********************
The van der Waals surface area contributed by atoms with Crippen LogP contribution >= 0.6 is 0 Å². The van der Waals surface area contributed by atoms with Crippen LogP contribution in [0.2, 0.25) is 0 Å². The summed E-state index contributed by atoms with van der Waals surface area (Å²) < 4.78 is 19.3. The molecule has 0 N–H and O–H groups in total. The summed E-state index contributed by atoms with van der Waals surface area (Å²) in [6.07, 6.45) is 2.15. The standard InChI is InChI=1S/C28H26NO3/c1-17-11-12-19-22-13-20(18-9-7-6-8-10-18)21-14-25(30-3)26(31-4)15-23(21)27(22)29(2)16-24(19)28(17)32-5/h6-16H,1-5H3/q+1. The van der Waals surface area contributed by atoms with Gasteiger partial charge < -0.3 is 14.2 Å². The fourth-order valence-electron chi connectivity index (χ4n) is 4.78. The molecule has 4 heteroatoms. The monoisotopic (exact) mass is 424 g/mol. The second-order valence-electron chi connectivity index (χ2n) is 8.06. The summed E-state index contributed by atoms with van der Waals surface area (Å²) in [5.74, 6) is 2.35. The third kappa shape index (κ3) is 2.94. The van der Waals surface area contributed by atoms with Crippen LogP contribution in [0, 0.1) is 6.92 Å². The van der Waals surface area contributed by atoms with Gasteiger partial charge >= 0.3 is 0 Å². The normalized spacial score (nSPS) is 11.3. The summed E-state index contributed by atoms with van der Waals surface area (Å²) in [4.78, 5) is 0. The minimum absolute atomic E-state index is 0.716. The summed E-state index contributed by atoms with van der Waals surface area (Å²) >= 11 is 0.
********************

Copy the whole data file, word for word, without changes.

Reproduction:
The van der Waals surface area contributed by atoms with Crippen LogP contribution >= 0.6 is 0 Å². The van der Waals surface area contributed by atoms with Crippen LogP contribution in [0.2, 0.25) is 0 Å². The summed E-state index contributed by atoms with van der Waals surface area (Å²) < 4.78 is 19.3. The molecule has 0 N–H and O–H groups in total. The summed E-state index contributed by atoms with van der Waals surface area (Å²) in [6.07, 6.45) is 2.15. The standard InChI is InChI=1S/C28H26NO3/c1-17-11-12-19-22-13-20(18-9-7-6-8-10-18)21-14-25(30-3)26(31-4)15-23(21)27(22)29(2)16-24(19)28(17)32-5/h6-16H,1-5H3/q+1. The van der Waals surface area contributed by atoms with Gasteiger partial charge < -0.3 is 14.2 Å². The fourth-order valence-electron chi connectivity index (χ4n) is 4.78. The molecule has 4 heteroatoms. The monoisotopic (exact) mass is 424 g/mol. The second-order valence-electron chi connectivity index (χ2n) is 8.06. The summed E-state index contributed by atoms with van der Waals surface area (Å²) in [5.74, 6) is 2.35. The third kappa shape index (κ3) is 2.94. The van der Waals surface area contributed by atoms with Crippen LogP contribution in [0, 0.1) is 6.92 Å². The van der Waals surface area contributed by atoms with Gasteiger partial charge >= 0.3 is 0 Å². The normalized spacial score (nSPS) is 11.3. The summed E-state index contributed by atoms with van der Waals surface area (Å²) in [4.78, 5) is 0. The minimum absolute atomic E-state index is 0.716. The summed E-state index contributed by atoms with van der Waals surface area (Å²) >= 11 is 0.